Saturday, January 24, 2009
Fieldtrips - Colonial Heights Cucumber Magnolia
Recently, suffering from severe cabin fever, I made a trip up to Colonial Heights Virginia to see a well-known, very old cucumber magnolia tree. I had seen pictures of it from time to time, and having recently heard Nancy Ross Hugo speaking on her book, Remarkable trees of Virginia, I worked up the energy to make the drive. It was one of those beautiful 60 degree days that we often get in early January.
The tree is located in a neighborhood very close to downtown Petersburg, so after a great lunch at the Andrade International Restaurant, I made the short drive across the Appomattox River to find the tree.
The tree is located in an old neighborhood just off Route 1, one of those pre-big box business strips that cut through older towns. The tree is next to the Violet Banks Museum, a small house that for a time served as the headquarters for Gen. Robert E. Lee and is now a history and decorative arts museum. A sign in front of the tree says that may have been planted in 1718 as a gift from Thomas Jefferson but according to Remarkable Trees of Virginia, it is probably much younger than that. There is some evidence it may have been planted in 1833.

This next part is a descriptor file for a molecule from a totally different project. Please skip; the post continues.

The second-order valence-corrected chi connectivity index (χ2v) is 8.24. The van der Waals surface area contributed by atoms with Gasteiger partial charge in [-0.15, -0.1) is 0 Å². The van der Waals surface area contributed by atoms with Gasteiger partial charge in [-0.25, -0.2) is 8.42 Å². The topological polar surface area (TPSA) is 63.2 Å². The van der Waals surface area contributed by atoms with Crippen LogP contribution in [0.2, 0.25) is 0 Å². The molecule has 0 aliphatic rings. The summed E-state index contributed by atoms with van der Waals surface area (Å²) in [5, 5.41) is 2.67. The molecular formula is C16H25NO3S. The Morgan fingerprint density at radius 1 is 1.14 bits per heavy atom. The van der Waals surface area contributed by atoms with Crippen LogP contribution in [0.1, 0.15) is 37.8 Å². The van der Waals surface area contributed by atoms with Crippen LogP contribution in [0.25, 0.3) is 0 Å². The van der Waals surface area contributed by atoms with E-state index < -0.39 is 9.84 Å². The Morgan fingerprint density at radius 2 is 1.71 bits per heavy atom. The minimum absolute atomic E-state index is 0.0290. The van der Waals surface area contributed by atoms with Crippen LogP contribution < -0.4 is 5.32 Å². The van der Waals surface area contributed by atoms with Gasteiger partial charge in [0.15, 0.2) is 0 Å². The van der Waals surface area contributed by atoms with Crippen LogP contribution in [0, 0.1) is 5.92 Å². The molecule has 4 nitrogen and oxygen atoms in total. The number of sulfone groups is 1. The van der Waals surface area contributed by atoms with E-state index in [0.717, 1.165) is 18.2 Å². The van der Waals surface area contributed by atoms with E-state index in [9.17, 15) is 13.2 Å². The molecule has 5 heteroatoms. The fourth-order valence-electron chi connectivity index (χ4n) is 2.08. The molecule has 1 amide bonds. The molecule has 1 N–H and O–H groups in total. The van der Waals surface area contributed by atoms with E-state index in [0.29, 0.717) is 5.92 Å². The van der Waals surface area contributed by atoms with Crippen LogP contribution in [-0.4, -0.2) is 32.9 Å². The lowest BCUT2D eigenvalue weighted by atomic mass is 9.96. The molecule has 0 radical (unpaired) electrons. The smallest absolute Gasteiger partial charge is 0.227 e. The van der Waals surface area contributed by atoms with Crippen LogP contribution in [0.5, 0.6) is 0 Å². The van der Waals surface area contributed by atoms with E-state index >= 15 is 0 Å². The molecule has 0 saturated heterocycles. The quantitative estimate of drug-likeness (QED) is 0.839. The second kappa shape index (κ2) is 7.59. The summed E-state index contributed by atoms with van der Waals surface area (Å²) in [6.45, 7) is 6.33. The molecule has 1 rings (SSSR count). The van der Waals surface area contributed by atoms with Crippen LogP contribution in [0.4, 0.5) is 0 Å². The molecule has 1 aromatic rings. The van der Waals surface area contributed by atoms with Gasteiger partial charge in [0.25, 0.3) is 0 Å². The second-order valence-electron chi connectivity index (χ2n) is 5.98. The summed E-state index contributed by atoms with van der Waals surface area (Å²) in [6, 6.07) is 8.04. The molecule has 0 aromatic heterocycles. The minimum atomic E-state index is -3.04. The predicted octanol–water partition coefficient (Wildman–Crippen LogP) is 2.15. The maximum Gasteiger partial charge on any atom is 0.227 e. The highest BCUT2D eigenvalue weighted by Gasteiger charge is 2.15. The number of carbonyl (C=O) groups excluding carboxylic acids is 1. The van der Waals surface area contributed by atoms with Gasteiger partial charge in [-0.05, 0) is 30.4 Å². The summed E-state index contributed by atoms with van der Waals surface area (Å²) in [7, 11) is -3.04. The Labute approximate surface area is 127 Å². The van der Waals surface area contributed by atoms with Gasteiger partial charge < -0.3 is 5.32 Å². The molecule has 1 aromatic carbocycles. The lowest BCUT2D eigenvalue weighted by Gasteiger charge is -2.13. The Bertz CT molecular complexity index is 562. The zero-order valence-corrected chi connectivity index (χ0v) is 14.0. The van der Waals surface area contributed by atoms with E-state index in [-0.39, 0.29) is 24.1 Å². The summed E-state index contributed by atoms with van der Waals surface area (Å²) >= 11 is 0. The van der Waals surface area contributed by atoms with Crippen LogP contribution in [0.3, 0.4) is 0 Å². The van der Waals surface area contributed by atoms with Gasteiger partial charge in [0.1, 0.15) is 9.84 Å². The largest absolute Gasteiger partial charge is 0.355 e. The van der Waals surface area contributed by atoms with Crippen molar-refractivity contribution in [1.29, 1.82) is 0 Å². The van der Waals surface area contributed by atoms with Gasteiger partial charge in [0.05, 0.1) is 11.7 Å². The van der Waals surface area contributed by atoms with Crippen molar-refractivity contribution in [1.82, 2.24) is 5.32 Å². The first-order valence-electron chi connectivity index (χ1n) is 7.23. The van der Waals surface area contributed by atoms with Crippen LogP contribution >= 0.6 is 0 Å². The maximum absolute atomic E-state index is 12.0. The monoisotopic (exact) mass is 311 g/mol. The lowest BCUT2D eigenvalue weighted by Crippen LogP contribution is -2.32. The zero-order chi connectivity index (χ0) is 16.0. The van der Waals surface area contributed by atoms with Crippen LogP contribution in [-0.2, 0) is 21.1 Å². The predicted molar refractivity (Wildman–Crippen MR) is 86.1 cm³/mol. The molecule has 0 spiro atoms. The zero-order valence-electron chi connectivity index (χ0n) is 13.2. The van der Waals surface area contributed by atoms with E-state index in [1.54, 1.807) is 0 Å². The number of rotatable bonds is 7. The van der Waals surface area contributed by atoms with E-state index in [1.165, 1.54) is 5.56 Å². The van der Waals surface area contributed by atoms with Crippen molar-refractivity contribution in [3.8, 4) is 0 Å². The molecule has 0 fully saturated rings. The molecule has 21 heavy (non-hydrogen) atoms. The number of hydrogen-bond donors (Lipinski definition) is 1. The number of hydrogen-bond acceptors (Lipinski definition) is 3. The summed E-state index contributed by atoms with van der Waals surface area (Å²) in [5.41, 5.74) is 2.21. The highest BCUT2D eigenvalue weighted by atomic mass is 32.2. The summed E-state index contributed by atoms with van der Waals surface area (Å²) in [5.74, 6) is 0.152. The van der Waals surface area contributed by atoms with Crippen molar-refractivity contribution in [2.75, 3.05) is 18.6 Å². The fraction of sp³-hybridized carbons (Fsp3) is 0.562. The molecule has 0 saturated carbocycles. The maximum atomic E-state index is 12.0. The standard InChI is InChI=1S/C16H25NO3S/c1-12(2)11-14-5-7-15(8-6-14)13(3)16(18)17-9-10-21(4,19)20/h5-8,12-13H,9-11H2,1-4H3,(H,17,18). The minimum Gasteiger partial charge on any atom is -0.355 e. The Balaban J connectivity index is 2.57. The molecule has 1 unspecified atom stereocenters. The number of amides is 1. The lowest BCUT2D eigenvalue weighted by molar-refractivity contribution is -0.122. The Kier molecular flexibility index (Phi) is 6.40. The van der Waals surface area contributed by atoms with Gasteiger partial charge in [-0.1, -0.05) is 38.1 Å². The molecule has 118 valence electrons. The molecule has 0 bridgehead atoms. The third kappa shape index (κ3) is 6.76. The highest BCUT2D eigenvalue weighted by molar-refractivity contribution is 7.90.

While not exceptionally tall, the tree's trunk is quite enormous and the spread is huge, about 110 feet. Several of the large lower limbs are supported on wooden posts. Even without leaves it was a very impressive sight.
If you want to see a cucumber magnolia closer to home, there are a couple in Colonial Williamsburg; one next to the Ludwell Tenement and one next to the Tayloe House, both on Nicholson Street. Unlike the Colonial Heights tree, these two trees are upright, making it difficult to see the flowers.
I'm looking forward to going back to Colonial Heights in the late may when it's in bloom. I'll have to time it right though because the flowers don't seem to last very long and the last couple of years I've missed seeing the local ones in bloom. I don't have any pictures of the flowers yet but here are some pictures of the seed pods, whose picklish shape give the tree its common name.